Context matters in conflict resolution

As someone who helps people deal with conflict and misunderstanding, context is to me what water is to fish.

Of course, some behaviors are so heinous that they can never be excused by context, but before judging the actions of others, we need to understand the context in which they took place.

Context shapes who we are. It also helps to explain why we did what we did, when we did it.

Take the recent example of Sam Uffindell, the National MP who was exposed as a bully as a 16-year-old at boarding school in 1999 and as a university student in the early 2000s.

He has been removed from caucus while the facts of his past are investigated, so that his suitability as a leader of our community in 2022 can be assessed.

Mr Uffindell has been quoted in the media as saying: “It was one of the dumbest things I have ever done and something I deeply regret. I have worked hard to be a better person than I was not as a teenager”.

His supporters say he genuinely feels remorse and has changed. He is now “a wonderful husband and father” and “is passionate about making New Zealand a better place”.

Putting things in context

I went to boarding school and college about seven years before Mr. Uffindell. The context and culture of what was acceptable behavior in those environments then is very different from what is acceptable today.

Just as what was acceptable behavior for my father, who went to boarding school and college 30 years before me, may be viewed differently now.

This does not mean that I in any way condone what Mr. Uffindell may have done or what was then acceptable behavior. My point is that we need to be aware of the context in which his actions took place, to help us better understand them.

For example, others who went to the same school as him (like musician and author Lizzie Marvelly and former immigration minister Iain Lees-Galloway) said the school had a culture of bullying. well anchored.

Culture informs how people behave, interact with each other, communicate and understand the world around them. It is shared by a group of people and is learned through socialization.

At the time, Mr. Uffindell was also young and inexperienced. The rational part of the brain (the prefrontal cortex) is then not fully developed and will not be until around the age of 25.

The development of the prefrontal cortex is particularly important for complex behavioral performance. Research has shown that adult and adolescent brains work differently.

Adults think with the prefrontal cortex, the rational part of the brain. It is the part of the brain that reacts to situations with good judgment and an awareness of long-term consequences.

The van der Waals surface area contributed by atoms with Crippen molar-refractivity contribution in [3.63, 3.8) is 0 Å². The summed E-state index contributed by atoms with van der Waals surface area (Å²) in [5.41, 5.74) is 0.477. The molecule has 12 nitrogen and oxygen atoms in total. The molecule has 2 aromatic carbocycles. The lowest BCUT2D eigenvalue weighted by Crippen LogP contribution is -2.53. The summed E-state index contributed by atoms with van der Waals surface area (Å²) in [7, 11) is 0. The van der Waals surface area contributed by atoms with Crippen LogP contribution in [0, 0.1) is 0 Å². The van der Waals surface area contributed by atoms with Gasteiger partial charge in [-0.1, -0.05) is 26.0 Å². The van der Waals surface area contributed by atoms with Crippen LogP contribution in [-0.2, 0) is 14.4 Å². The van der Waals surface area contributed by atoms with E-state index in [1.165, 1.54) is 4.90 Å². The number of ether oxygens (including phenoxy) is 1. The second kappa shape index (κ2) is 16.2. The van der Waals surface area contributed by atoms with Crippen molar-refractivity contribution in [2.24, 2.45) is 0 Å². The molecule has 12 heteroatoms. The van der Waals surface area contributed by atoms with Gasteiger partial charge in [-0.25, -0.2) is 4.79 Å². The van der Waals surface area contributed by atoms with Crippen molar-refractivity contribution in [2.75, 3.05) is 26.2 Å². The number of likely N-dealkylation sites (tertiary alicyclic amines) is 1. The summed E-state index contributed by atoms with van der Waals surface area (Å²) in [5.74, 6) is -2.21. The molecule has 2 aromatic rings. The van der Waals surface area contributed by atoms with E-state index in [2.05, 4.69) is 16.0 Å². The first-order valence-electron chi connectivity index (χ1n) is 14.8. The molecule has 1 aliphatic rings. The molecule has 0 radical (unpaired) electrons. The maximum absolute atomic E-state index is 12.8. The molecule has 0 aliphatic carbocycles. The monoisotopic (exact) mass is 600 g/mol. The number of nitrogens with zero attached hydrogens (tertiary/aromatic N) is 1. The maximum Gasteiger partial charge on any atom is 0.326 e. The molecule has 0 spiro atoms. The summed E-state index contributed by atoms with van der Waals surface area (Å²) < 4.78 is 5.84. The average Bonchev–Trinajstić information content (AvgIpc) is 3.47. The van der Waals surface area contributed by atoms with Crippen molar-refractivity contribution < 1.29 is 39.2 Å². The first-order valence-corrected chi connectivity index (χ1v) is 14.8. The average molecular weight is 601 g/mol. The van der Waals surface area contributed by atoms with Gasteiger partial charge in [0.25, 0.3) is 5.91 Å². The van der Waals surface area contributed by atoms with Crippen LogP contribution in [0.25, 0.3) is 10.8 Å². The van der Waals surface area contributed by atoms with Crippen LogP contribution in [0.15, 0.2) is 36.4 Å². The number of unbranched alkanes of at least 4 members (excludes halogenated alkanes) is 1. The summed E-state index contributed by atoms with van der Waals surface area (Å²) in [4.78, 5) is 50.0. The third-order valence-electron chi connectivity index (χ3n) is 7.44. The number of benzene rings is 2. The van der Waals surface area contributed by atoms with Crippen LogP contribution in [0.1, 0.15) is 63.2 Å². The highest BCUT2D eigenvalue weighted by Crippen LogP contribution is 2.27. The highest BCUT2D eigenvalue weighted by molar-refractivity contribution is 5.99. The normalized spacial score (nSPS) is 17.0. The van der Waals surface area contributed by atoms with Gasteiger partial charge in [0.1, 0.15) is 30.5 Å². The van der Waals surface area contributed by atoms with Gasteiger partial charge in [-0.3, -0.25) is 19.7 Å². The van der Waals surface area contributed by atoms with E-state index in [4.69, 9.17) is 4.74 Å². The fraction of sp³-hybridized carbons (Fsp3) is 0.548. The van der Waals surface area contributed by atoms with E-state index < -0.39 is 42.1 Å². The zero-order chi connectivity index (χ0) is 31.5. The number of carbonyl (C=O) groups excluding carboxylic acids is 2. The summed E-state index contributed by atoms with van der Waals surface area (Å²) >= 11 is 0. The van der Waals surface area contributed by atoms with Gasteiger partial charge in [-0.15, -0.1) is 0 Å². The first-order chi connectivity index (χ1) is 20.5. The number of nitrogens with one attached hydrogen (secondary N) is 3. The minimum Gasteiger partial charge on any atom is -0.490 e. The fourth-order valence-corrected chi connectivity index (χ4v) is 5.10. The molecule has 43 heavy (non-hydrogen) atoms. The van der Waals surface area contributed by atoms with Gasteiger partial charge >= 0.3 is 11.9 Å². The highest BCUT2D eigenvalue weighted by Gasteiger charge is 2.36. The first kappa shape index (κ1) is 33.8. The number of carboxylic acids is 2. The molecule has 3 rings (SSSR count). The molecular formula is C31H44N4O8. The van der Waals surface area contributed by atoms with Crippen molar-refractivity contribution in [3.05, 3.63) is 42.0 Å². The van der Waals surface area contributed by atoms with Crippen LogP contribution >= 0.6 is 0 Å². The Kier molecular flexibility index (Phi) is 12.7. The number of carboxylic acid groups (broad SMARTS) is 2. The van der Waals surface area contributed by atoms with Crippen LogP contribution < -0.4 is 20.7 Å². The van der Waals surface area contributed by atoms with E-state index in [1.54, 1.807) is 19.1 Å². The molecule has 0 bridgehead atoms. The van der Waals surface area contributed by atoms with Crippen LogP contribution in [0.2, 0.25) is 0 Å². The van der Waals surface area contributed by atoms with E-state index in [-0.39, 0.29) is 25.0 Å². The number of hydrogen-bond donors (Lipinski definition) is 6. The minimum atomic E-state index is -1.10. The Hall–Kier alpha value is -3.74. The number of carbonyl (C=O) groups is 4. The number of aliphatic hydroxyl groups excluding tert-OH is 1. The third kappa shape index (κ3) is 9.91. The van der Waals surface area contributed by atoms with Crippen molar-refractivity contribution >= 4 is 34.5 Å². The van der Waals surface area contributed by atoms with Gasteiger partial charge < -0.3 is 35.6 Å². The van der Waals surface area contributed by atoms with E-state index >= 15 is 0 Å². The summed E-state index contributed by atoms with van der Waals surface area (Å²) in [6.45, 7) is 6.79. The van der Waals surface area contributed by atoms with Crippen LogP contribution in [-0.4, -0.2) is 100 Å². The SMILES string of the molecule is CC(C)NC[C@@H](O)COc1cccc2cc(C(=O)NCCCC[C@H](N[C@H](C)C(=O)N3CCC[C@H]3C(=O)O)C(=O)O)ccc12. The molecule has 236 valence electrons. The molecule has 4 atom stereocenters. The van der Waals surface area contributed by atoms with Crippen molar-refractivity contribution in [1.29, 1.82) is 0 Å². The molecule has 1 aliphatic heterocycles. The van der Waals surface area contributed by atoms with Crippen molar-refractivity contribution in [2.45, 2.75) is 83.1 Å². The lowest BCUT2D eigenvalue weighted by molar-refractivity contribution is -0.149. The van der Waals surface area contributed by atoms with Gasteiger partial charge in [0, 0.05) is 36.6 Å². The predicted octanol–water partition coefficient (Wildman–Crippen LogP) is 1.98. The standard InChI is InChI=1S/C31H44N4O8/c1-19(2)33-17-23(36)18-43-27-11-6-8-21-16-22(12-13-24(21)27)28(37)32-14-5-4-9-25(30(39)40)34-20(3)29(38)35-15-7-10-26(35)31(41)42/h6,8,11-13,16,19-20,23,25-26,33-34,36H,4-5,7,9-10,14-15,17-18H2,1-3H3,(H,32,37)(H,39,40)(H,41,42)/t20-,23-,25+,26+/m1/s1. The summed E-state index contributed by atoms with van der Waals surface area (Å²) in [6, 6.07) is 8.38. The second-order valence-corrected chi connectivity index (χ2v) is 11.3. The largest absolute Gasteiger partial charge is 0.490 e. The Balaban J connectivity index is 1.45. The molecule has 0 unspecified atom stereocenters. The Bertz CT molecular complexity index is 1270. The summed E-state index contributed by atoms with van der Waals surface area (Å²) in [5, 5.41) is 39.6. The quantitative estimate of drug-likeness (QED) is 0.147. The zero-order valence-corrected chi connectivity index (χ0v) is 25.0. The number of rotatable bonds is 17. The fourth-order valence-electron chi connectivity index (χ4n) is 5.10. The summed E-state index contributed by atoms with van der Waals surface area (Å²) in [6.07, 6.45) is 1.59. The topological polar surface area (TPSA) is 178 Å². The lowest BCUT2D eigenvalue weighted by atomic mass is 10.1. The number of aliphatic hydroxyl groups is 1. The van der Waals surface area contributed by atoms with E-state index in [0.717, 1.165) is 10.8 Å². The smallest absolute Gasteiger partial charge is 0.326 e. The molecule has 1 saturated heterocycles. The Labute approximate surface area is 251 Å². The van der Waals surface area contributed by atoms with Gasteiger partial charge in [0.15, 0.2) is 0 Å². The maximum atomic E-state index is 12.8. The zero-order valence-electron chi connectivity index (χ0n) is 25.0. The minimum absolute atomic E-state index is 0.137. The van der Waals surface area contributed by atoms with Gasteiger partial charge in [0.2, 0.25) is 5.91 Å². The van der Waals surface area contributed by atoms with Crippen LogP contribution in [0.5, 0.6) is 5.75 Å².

Teenagers process information with the amygdala. This is the emotional part. Therefore, when adolescents have overwhelming emotions, they cannot explain what they were thinking when they took a particular course of action; they did not think as much as they felt. It helps us understand how Mr. Uffindell may have changed and learned from his youth.

How context can help you understand

When dealing with conflict at work or in any aspect of life, it is important to examine the conflict itself: what it is, how it arose and even who is most at fault. .

However, you must be careful not to miss another key aspect, the context in which the conflict first appeared. In other words, we cannot view a conflict situation in isolation from the circumstances in which it arose, and the key to its resolution may well lie as much in this contextual area as in the appreciation of what is at stake in the conflict and people involved in the dispute.

For example, what might be considered bullying in one workplace may not be considered bullying in another workplace because they have different cultures; they tolerate different types of behavior.

Or a person accused of bullying may be from a different time than the one who complained of being bullied; they have different beliefs about what behavior amounts to bullying.

Differing values ​​or beliefs do not necessarily lead to conflict, but disputes can arise when people attempt to impose their own beliefs or attitudes on others, or do not allow for differing viewpoints.

To resolve a dispute when values ​​and beliefs are in conflict (in this example, what behavior is acceptable in your workplace), your team members should describe what behavior they think is “bullying” and discuss the reasons why they share these opinions so that you can fully explore all different points of view in a balanced way.

It is important to understand that many factors influence these views, including age and the environment in which a person grew up.

To allow a full resolution of any conflict, it is also essential to allow people to learn from their past, to admit their mistakes and to be able to repair them. This will allow trust to (re)grow between the people involved in the conflict.

Conflict does not occur in a vacuum. It is affected by the context in which we now live and what has shaped us since our past. Although we may not agree with what someone has done, understanding where they are coming from will help us find a solution and move on.

Kate Hesson is Senior Resolution Practitioner at Fair Way Resolution.

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